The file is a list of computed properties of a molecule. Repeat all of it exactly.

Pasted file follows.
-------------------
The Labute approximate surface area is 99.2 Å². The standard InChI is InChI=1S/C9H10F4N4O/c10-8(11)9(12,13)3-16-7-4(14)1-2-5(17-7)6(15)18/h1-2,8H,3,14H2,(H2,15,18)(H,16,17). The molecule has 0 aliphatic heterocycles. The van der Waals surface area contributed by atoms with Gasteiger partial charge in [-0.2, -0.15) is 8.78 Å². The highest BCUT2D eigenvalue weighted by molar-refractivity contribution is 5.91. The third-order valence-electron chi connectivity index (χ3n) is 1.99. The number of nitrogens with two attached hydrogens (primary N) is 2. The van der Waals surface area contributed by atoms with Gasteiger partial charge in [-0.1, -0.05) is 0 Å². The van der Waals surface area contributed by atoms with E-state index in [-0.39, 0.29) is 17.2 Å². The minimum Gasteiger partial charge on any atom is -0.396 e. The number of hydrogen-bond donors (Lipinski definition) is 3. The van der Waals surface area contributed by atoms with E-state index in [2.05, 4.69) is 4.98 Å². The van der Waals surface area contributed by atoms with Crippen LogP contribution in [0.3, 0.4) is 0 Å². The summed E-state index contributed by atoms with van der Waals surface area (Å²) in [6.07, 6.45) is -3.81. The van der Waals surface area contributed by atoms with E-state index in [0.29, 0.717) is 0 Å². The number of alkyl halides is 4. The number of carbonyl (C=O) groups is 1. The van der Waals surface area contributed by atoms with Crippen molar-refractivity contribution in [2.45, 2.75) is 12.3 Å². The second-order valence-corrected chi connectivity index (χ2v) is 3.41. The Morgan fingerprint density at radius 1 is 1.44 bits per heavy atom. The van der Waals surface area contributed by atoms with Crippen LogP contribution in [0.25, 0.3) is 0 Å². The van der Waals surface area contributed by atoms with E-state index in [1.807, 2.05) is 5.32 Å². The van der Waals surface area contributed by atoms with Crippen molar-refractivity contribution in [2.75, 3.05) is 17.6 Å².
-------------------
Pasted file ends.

The Labute approximate surface area is 99.2 Å². The standard InChI is InChI=1S/C9H10F4N4O/c10-8(11)9(12,13)3-16-7-4(14)1-2-5(17-7)6(15)18/h1-2,8H,3,14H2,(H2,15,18)(H,16,17). The molecule has 0 aliphatic heterocycles. The van der Waals surface area contributed by atoms with Gasteiger partial charge in [-0.2, -0.15) is 8.78 Å². The highest BCUT2D eigenvalue weighted by molar-refractivity contribution is 5.91. The third-order valence-electron chi connectivity index (χ3n) is 1.99. The number of nitrogens with two attached hydrogens (primary N) is 2. The van der Waals surface area contributed by atoms with Gasteiger partial charge in [-0.1, -0.05) is 0 Å². The van der Waals surface area contributed by atoms with E-state index in [-0.39, 0.29) is 17.2 Å². The minimum Gasteiger partial charge on any atom is -0.396 e. The number of hydrogen-bond donors (Lipinski definition) is 3. The van der Waals surface area contributed by atoms with E-state index in [2.05, 4.69) is 4.98 Å². The van der Waals surface area contributed by atoms with Crippen LogP contribution in [0.3, 0.4) is 0 Å². The summed E-state index contributed by atoms with van der Waals surface area (Å²) in [6.07, 6.45) is -3.81. The van der Waals surface area contributed by atoms with E-state index in [0.29, 0.717) is 0 Å². The number of alkyl halides is 4. The number of carbonyl (C=O) groups is 1. The van der Waals surface area contributed by atoms with Crippen molar-refractivity contribution in [2.45, 2.75) is 12.3 Å². The second-order valence-corrected chi connectivity index (χ2v) is 3.41. The Morgan fingerprint density at radius 1 is 1.44 bits per heavy atom. The van der Waals surface area contributed by atoms with Crippen LogP contribution in [0.25, 0.3) is 0 Å². The van der Waals surface area contributed by atoms with E-state index in [1.807, 2.05) is 5.32 Å². The van der Waals surface area contributed by atoms with Crippen molar-refractivity contribution in [2.75, 3.05) is 17.6 Å².